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Like many a child, Brenda Kelly played houses - but even as a 12-year-old her games were more than mere imaginative play. "I remember loving the idea of being able to live in my own small space, and I spent hours drawing plans and pictures and working out how everything could go together. It wouldn't leave me alone."
"This was a real challenge. Modular building is still in its infancy in New Zealand, and container homes are modular homes, but the result is that we build homes under quality-controlled conditions that arrive on site fully consented."
Kelly's own home is a triumph of ingenuity - it is difficult to believe that two containers, linked together to form an L, could produce a structure as light-filled, spacious and spirited as this one. Crisp white joinery against a staunch dark exterior hints that an unremarkable road frontage may give way to surprises, but it is not until stepping through the front door that the sheer delight of what Kelly has achieved makes itself clear. The interior cannot be described as anything but compact, but bounded almost entirely along the rear with a combination of floor-to-ceiling glazed sliders and generous windows, it is airy and pleasant. The larger structure contains a living area, a fully equipped kitchen, a bathroom and a bedroom, and the smaller structure - set at right angles to the first and accessed internally or via the enclosed deck - contains a secondary bedroom that doubles as an office.
Every space-saving trick has been utilised - whether as simple as mirrored wardrobe doors at the foot of the double bed creating an illusion of space, or paying extra for complex multipurpose furniture specially designed to maximise the functionality of every corner, such as a bed that folds into a desk.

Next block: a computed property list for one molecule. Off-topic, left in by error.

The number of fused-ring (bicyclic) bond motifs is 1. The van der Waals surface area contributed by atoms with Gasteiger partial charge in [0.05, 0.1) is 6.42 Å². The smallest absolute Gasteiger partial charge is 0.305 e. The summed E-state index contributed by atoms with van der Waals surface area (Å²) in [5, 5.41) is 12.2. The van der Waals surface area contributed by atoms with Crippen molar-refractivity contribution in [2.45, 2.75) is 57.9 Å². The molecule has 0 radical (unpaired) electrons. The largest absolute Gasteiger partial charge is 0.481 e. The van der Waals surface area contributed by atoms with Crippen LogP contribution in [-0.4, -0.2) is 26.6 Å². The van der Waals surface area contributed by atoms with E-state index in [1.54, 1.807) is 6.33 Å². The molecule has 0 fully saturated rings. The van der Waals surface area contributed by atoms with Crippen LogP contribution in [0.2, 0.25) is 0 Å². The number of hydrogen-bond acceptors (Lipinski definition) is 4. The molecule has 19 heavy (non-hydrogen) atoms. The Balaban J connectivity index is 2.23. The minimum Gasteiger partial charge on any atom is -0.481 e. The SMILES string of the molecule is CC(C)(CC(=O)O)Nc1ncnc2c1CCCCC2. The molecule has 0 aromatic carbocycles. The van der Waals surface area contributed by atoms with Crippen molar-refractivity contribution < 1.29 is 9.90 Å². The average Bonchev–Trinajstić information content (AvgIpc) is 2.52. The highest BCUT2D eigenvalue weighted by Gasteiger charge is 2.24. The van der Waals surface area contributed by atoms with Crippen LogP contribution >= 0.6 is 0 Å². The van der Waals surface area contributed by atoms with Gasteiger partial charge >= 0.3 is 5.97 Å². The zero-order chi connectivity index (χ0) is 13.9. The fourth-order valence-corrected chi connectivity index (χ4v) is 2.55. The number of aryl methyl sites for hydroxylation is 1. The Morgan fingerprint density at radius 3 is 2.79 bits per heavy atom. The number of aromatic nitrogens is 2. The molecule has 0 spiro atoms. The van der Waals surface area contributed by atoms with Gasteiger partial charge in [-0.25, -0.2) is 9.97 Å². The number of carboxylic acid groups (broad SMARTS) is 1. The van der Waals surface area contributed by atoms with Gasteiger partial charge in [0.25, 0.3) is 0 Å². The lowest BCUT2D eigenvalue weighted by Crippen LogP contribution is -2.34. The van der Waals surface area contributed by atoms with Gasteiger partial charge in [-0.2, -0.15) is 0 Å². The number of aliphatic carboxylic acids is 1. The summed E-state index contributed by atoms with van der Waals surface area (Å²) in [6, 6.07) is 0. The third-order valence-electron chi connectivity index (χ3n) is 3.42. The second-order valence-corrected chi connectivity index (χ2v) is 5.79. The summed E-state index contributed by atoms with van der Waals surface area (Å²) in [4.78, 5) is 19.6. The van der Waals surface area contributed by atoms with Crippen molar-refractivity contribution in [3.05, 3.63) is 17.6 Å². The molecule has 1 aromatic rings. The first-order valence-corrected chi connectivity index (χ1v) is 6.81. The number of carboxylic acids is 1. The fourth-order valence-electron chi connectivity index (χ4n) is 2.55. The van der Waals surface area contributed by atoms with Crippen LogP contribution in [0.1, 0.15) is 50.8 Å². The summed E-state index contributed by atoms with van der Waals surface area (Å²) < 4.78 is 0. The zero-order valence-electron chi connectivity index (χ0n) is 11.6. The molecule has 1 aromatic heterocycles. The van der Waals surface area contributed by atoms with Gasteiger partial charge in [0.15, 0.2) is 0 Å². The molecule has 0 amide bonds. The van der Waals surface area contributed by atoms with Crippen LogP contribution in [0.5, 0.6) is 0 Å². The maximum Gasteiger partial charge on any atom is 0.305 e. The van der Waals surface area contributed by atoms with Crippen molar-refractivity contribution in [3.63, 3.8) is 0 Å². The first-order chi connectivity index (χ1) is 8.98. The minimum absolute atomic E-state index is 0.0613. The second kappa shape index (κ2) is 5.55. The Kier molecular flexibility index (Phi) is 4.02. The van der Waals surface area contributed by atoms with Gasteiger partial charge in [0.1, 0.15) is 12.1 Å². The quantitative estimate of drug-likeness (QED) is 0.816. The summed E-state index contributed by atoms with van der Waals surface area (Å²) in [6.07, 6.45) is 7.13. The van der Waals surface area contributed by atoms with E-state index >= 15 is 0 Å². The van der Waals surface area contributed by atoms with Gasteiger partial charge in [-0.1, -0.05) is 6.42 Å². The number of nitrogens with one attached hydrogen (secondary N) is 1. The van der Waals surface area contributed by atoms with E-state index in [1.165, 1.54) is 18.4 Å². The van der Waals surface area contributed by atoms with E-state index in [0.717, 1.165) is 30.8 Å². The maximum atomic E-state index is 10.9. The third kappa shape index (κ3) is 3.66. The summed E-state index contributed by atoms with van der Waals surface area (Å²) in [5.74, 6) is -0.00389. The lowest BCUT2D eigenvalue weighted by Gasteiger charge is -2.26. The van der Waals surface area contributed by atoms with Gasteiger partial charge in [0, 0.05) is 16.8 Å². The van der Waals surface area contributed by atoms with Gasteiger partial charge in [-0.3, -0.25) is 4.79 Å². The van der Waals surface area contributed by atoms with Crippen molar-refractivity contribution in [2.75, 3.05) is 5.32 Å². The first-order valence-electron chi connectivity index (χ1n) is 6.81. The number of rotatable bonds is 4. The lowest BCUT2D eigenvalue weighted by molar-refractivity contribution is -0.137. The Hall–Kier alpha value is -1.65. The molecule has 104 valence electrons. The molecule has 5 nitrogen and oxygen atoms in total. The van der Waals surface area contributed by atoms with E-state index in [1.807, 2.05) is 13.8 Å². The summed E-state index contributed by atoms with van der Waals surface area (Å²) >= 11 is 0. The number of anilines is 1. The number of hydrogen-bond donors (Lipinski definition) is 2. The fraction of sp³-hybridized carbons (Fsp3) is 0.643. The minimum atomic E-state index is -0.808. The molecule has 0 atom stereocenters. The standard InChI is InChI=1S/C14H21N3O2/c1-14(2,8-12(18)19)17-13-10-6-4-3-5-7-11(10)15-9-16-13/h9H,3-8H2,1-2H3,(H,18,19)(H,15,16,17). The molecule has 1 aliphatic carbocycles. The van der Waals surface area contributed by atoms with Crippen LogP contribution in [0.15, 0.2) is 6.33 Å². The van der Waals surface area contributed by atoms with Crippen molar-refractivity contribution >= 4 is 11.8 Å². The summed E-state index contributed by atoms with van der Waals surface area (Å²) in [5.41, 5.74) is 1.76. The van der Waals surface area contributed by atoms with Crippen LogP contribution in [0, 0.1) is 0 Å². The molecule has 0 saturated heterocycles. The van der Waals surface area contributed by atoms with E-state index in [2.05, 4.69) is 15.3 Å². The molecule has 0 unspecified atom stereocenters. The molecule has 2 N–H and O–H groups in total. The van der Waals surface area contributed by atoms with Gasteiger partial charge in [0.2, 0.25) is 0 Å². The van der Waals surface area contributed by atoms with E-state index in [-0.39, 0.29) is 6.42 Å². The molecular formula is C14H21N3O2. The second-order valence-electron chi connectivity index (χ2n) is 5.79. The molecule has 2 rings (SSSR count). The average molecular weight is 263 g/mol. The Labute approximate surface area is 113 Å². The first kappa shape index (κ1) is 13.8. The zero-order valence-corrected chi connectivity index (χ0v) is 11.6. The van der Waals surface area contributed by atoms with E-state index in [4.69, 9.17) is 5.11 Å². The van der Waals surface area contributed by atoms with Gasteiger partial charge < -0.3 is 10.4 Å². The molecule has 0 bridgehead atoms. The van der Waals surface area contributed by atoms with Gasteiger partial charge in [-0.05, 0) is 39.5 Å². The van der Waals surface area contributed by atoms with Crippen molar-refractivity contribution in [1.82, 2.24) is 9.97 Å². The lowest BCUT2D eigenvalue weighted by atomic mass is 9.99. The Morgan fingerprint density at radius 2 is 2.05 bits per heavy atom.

"If it's not dual purpose, it doesn't have a purpose in one of my homes."
Kelly may use this as a sales pitch but it's nevertheless a core precept.
Kelly admits that building even a small home to this quality is "affordable rather than cheap". She also points out that converting shipping containers into accommodation is not a DIY job.
"There are many hoops to jump through at every stage of the process, but that is what my business is set up to do. We aim to make compact homes that are a delight to live in - and that have a long lifetime of affordable living ahead of them. I couldn't give up on the idea of living in a small space where you have everything you need but nothing you don't - and living in a container home like this you don't have to."
IQ Container House
Size: 45m2 plus 33m2 covered deck
Location: Parau, Auckland.
Owner-designer: Brenda Kelly for IQ Container Homes.
Site: 2425sq m
Builder: Factory-built under owner’s supervision
Build (including deck) $190,000
Fees and compliance* $40,250
Earthworks, driveway and foundations $40,000
Wastewater system $13,800
*including drawings and plans, professional fees, resource consent, building consent and council fees.
Strategy: Convert shipping containers into units of accommodation under quality-controlled conditions, enabling staged financing and a light environmental footprint.
Win a copy
The Otago Daily Times has three copies of Big Ideas for Small Houses, by Catherine Foster, courtesy of Penguin NZ, to give away. To enter the draw, email firstname.lastname@example.org with your name and day-time phone number in the body of the email and ‘‘Big Ideas’’ in the subject line by Tuesday, October 15.